Old Time Crime

Old timers like myself will have a vague pin-prick of recollection at the name Egil Krogh… Watergate, Nixon, plumber…? Yep. He writes in the NY Times today that he did wrong. He learned from it and cautioned the current occumpants who –of course– didn’t listen.

In early August 1971, I attended a secret meeting in Room 16, a hideaway office in the basement of the Old Executive Office Building, across the street from the White House. Huddled around the table were G. Gordon Liddy, a former F.B.I. agent; E. Howard Hunt, a former C.I.A. agent; and David R. Young Jr., a member of the National Security Council staff. I was deputy assistant to the president.

Two months earlier, The New York Times had published the classified Pentagon Papers, which had been provided by Daniel Ellsberg. President Nixon had told me he viewed the leak as a matter of critical importance to national security. He ordered me and the others, a group that would come to be called the “plumbers,” to find out how the leak had happened and keep it from happening again.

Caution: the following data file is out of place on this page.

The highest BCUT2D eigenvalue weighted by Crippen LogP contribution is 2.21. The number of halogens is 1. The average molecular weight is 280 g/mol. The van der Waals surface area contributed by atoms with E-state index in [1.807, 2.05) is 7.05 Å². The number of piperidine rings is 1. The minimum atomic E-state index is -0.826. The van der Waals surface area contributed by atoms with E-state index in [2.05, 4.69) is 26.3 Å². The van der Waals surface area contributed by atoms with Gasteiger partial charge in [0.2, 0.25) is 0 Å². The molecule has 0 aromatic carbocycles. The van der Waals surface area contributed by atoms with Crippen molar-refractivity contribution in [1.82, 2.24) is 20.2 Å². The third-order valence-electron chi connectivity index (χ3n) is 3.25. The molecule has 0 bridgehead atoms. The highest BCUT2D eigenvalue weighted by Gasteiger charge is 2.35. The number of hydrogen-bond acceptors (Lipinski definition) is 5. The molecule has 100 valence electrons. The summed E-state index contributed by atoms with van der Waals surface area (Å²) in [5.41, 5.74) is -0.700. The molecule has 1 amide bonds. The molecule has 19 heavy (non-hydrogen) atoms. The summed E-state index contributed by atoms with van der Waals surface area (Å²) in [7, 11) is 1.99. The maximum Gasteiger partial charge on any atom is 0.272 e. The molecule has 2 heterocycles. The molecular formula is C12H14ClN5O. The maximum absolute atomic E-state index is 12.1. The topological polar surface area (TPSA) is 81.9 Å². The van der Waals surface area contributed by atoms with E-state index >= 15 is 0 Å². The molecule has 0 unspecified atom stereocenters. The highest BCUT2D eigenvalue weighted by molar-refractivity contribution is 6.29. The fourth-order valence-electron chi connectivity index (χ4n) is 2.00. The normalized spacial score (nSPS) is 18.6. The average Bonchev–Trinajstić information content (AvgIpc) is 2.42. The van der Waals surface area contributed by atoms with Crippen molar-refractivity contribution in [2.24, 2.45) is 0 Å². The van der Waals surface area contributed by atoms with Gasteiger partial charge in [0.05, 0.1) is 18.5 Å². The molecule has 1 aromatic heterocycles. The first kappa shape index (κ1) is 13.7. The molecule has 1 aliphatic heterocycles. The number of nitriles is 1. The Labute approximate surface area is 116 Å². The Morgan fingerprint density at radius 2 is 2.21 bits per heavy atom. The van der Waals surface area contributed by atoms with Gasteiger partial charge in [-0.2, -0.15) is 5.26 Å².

Mr. Hunt urged us to carry out a “covert operation” to get a “mother lode” of information about Mr. Ells-berg’s mental state, to discredit him, by breaking into the office of his psychiatrist, Dr. Lewis Fielding. Mr. Liddy told us the F.B.I. had frequently carried out such covert operations — a euphemism for burglaries — in national security investigations, that he had even done some himself.

I listened intently. At no time did I or anyone else there question whether the operation was necessary, legal or moral. Convinced that we were responding legitimately to a national security crisis, we focused instead on the operational details: who would do what, when and where.


The Break-In That History Forgot

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